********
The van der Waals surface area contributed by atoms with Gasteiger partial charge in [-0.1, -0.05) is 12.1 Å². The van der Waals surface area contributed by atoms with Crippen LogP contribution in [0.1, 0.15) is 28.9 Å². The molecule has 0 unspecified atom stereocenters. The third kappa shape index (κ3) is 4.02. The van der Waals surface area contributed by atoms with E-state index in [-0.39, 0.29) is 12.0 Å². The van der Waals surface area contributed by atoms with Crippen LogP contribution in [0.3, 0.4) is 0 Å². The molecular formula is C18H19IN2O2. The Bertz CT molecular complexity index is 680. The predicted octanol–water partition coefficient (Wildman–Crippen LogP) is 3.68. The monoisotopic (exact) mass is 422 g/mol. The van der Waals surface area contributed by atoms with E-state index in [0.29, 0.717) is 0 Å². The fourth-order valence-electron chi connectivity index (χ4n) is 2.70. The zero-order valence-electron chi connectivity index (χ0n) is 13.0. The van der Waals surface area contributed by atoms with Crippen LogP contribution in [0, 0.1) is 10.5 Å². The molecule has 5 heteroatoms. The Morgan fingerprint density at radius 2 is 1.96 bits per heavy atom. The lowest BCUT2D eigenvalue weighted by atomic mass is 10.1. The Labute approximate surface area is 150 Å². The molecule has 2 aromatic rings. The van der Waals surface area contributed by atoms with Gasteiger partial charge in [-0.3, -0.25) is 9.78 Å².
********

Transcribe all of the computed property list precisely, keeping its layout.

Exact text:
The van der Waals surface area contributed by atoms with Gasteiger partial charge in [-0.1, -0.05) is 12.1 Å². The van der Waals surface area contributed by atoms with Crippen LogP contribution in [0.1, 0.15) is 28.9 Å². The molecule has 0 unspecified atom stereocenters. The third kappa shape index (κ3) is 4.02. The van der Waals surface area contributed by atoms with E-state index in [-0.39, 0.29) is 12.0 Å². The van der Waals surface area contributed by atoms with Crippen LogP contribution in [0.3, 0.4) is 0 Å². The molecular formula is C18H19IN2O2. The Bertz CT molecular complexity index is 680. The predicted octanol–water partition coefficient (Wildman–Crippen LogP) is 3.68. The monoisotopic (exact) mass is 422 g/mol. The van der Waals surface area contributed by atoms with E-state index in [0.29, 0.717) is 0 Å². The fourth-order valence-electron chi connectivity index (χ4n) is 2.70. The zero-order valence-electron chi connectivity index (χ0n) is 13.0. The van der Waals surface area contributed by atoms with Crippen LogP contribution in [0, 0.1) is 10.5 Å². The molecule has 5 heteroatoms. The Morgan fingerprint density at radius 2 is 1.96 bits per heavy atom. The lowest BCUT2D eigenvalue weighted by atomic mass is 10.1. The Labute approximate surface area is 150 Å². The molecule has 2 aromatic rings. The van der Waals surface area contributed by atoms with Gasteiger partial charge in [-0.3, -0.25) is 9.78 Å².